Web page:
Need to figure out a subnet.

I have a range of IP's a beginning and and end how can I figure out the subnet?  209.182.170.239-254
WellingtonISAsked:
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Muhammad Farjad ArshadSystem EngineerCommented:
IP range is usually decided by the number of hosts you like to have in a subnet let suppose you need 30 hosts in a particular subnet then you will use 192.168.1.0-192.168.1.32 which contains 30 hosts and move forward
WellingtonISAuthor Commented:
Well I understand that but I was given the range I'm just trying to figure out the subnet
Adelaido JimenezDevOpsCommented:
What about if you try the experts exchange tool. https://www.experts-exchange.com/tools/subnet-calculator.html
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atlas_shudderedSr. Network EngineerCommented:
The network range will be between a /24 and a /27.

What is the default gateway for the IPs they have given you?
nociSoftware EngineerCommented:
/27 is the smallest subnet, /0 (the internet) the largest describing this network.
Coolie SheppardSystems EngineerCommented:
It'll be a /28 or 255.255.255.240

You can always use the following: http://www.subnet-calculator.com/cidr.php

Enter in the ending IP address and change the CIDR and see what value the beginning and ending IP addresses falls in
nociSoftware EngineerCommented:
@coolie sheppard,   it really needs a /27... (/28 start @ 240 and end on 255) so 239 is still missing out.
atlas_shudderedSr. Network EngineerCommented:
Again, The network range will be between a /24 and a /27.  Scope is a Class C so mask will be nothing larger than /24.  Due to the range of the provided IP's, the mask cannot be larger than /27 as anything smaller will fall across the S/N boundary, so it cannot/will not be a /28.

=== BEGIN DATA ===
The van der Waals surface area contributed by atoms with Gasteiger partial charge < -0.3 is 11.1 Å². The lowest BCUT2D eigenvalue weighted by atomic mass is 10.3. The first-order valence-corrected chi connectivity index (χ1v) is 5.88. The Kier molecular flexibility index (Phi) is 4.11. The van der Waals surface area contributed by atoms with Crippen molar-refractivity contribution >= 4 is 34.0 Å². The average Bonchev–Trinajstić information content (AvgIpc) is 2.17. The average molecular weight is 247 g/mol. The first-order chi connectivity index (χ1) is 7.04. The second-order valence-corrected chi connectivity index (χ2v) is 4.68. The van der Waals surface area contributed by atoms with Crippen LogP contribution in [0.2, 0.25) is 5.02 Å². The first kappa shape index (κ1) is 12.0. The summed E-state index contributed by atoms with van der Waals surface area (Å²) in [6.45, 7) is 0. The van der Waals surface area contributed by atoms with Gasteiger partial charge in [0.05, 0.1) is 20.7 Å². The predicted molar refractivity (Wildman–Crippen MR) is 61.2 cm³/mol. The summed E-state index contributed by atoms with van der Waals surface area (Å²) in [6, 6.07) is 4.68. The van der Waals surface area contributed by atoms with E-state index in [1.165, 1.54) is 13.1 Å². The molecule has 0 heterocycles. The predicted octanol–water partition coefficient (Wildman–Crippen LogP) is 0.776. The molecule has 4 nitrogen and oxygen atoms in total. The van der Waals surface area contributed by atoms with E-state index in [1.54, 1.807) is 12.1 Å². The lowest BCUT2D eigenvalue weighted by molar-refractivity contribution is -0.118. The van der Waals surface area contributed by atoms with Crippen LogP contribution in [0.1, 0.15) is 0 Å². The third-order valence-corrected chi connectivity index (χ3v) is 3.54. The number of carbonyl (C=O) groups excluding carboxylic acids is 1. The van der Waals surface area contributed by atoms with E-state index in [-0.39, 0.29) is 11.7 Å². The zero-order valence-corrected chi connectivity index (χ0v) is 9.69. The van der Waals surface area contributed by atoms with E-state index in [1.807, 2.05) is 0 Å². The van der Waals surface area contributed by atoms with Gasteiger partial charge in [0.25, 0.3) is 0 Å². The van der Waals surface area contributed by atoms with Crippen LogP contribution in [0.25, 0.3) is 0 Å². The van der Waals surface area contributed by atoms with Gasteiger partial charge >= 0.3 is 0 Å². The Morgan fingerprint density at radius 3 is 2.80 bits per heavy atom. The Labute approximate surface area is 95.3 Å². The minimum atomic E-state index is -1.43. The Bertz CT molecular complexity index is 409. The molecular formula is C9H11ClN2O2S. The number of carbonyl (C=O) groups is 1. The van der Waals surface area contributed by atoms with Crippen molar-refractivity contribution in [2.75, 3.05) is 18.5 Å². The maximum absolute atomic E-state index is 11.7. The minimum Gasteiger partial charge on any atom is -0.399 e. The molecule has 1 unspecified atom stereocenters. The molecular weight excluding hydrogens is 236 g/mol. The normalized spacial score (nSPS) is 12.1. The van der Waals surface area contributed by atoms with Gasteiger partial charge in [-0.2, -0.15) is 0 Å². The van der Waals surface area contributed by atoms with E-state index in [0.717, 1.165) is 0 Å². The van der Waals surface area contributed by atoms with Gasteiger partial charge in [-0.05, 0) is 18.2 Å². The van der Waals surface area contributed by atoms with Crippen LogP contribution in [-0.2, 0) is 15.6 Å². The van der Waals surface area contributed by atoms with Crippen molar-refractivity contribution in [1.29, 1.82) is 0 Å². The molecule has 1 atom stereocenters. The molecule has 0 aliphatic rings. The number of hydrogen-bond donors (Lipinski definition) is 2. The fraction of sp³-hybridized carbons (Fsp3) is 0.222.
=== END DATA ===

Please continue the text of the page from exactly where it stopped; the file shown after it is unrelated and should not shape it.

It also does not have to be a /27.  The default gateway is going to tell a lot about the mask size.  Even better, the ISP.
nociSoftware EngineerCommented:
Search on address deleiverd this:
Your ISP obtained a /20 block and probably carved it into smaller blocks (class has nothing to do with /CIDR....)
If it is a class block it is /24...
at it's own it needs a /27 (at minimum blocksize) and can be as large as /20 within this ISP.  (then you would have the complete block...)
(after the  the / a smaller number means a more hosts).
Addresses after this range would not get routed to your ISP ans thus not to you.

NetRange:       209.182.160.0 - 209.182.175.255
CIDR:           209.182.160.0/20
NetName:        AMERI-43
NetHandle:      NET-209-182-160-0-1
Parent:         NET209 (NET-209-0-0-0-0)
NetType:        Direct Assignment
OriginAS:       AS13628
Organization:   AMERISOURCEBERGEN (AMERI-43)
RegDate:        2016-04-14
Updated:        2016-04-18
Ref:            https://rdap.arin.net/registry/ip/209.182.160.0
nociSoftware EngineerCommented:
/28 is not correct.   (that is 240-255, or 224-239)   it does not contain   both 239 & 254.
AlanConsultantCommented:
I have to agree with Noci and atlas_shuddered - WellingtonIS has marked as a solution, an answer that is demonstrably incorrect.

This cannot be a /28.

209.182.170.240 / 28 (or mathematically, up to and including 209.182.170.255 / 28) gives you:

209.182.170.240 through 209.182.170.255 inclusive

It excludes 209.182.170.239 which WellingtonIS explicitly said must be included - refer to their question:

I have a range of IP's a beginning and and end how can I figure out the subnet?  209.182.170.239-254


For anyone reading this later - please disregard WellingtonIS, and do not follow the solution they have marked as correct.


Thanks,

Alan.
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